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Snow thins on Arctic sea ice

  • Written by  Tom Hart
  • Published in Polar
Snow thins on Arctic sea ice Shutterstock
01 Oct
2014
Historic data from NASA aircraft, ice buoys and former Soviet ice floe bases have been used to establish that snow has thinned on Arctic sea ice since the 1950s

University of Washington researchers used handwritten logs that recorded snow depths taken with crude measuring sticks. Contemporary researchers use an automated probe similar to a ski pole to verify airborne measurements. 

‘When you stab it into the ground it records the distance between the magnet and the end of the probe,’ said Melinda Webster, a researcher from the University of Washington. ‘You can take a lot of measurements very quickly. It’s a pretty big difference from the Soviet field stations.’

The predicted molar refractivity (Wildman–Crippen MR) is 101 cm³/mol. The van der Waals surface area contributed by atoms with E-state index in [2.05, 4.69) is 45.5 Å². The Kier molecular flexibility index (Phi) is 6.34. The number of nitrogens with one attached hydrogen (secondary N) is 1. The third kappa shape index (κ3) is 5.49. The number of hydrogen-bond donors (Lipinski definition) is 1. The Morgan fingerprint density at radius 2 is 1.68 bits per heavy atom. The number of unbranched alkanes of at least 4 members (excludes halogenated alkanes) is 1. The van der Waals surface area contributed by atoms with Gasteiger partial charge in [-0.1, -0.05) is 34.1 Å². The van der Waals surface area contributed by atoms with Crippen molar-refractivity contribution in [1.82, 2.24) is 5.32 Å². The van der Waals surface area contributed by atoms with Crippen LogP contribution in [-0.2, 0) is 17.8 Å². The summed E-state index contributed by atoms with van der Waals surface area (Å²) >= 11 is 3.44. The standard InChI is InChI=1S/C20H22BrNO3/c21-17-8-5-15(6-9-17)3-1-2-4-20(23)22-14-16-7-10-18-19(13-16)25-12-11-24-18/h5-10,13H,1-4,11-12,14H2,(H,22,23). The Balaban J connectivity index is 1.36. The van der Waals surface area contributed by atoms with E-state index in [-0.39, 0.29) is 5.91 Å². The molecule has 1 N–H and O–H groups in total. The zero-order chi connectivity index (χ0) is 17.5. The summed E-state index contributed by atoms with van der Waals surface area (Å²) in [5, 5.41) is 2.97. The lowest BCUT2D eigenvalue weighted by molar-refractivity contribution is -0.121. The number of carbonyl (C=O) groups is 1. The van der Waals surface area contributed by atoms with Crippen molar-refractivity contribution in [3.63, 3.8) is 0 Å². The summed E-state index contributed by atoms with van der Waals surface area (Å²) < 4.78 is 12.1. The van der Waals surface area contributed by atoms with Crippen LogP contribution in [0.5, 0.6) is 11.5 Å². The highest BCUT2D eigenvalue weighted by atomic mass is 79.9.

The study found that western Arctic snow cover has decreased by a third, and snowpack in the Beaufort and Chikchi seas is less than half as thick as the average readings taken in previous years. A later surface freeze, meaning the year’s heaviest snow fall occurs over open seas, is thought to be responsible. Thin snow cover impacts Arctic animals that build dens and the microscopic plants that grow under the sea ice. The project was part of NASA’s Operation IceBridge programme, which uses aircraft to track changes in Arctic ice. A NASA satellite to monitor sea ice is set for launch in 2017. 

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